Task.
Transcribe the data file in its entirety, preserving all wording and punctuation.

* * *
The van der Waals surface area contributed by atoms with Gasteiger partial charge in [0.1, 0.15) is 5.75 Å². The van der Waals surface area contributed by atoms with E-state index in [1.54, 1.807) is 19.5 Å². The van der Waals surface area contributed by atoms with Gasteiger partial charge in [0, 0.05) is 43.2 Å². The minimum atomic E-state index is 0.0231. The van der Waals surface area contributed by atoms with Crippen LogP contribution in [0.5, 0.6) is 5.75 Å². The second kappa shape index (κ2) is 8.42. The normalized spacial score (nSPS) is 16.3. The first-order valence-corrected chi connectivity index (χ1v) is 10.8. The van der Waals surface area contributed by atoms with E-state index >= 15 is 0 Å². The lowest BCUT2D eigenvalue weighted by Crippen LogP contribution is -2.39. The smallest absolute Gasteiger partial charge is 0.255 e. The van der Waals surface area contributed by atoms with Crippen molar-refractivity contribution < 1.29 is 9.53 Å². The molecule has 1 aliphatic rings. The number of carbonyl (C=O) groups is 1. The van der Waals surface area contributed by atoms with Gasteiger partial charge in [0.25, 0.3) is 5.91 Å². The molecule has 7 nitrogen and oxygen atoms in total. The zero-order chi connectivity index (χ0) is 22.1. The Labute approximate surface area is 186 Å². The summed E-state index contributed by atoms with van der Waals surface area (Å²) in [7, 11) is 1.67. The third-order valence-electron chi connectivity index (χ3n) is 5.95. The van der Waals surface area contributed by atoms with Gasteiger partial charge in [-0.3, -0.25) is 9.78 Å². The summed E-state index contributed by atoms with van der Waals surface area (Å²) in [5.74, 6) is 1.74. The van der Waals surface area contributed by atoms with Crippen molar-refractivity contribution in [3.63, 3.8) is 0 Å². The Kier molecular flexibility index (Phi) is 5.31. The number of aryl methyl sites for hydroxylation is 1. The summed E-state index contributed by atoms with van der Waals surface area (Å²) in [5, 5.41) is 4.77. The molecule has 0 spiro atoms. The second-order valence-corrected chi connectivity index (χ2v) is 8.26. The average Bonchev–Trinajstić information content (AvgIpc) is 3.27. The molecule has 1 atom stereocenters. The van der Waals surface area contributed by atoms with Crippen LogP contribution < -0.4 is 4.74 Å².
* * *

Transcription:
The van der Waals surface area contributed by atoms with Gasteiger partial charge in [0.1, 0.15) is 5.75 Å². The van der Waals surface area contributed by atoms with E-state index in [1.54, 1.807) is 19.5 Å². The van der Waals surface area contributed by atoms with Gasteiger partial charge in [0, 0.05) is 43.2 Å². The minimum atomic E-state index is 0.0231. The van der Waals surface area contributed by atoms with Crippen LogP contribution in [0.5, 0.6) is 5.75 Å². The second kappa shape index (κ2) is 8.42. The normalized spacial score (nSPS) is 16.3. The first-order valence-corrected chi connectivity index (χ1v) is 10.8. The van der Waals surface area contributed by atoms with E-state index >= 15 is 0 Å². The lowest BCUT2D eigenvalue weighted by Crippen LogP contribution is -2.39. The smallest absolute Gasteiger partial charge is 0.255 e. The van der Waals surface area contributed by atoms with Crippen molar-refractivity contribution < 1.29 is 9.53 Å². The molecule has 1 aliphatic rings. The number of carbonyl (C=O) groups is 1. The van der Waals surface area contributed by atoms with Gasteiger partial charge in [0.25, 0.3) is 5.91 Å². The molecule has 7 nitrogen and oxygen atoms in total. The zero-order chi connectivity index (χ0) is 22.1. The Labute approximate surface area is 186 Å². The summed E-state index contributed by atoms with van der Waals surface area (Å²) in [7, 11) is 1.67. The third-order valence-electron chi connectivity index (χ3n) is 5.95. The van der Waals surface area contributed by atoms with Gasteiger partial charge in [-0.3, -0.25) is 9.78 Å². The summed E-state index contributed by atoms with van der Waals surface area (Å²) in [5.74, 6) is 1.74. The van der Waals surface area contributed by atoms with Crippen molar-refractivity contribution in [3.63, 3.8) is 0 Å². The Kier molecular flexibility index (Phi) is 5.31. The number of aryl methyl sites for hydroxylation is 1. The summed E-state index contributed by atoms with van der Waals surface area (Å²) in [5, 5.41) is 4.77. The molecule has 0 spiro atoms. The second-order valence-corrected chi connectivity index (χ2v) is 8.26. The average Bonchev–Trinajstić information content (AvgIpc) is 3.27. The molecule has 1 atom stereocenters. The van der Waals surface area contributed by atoms with Crippen LogP contribution < -0.4 is 4.74 Å².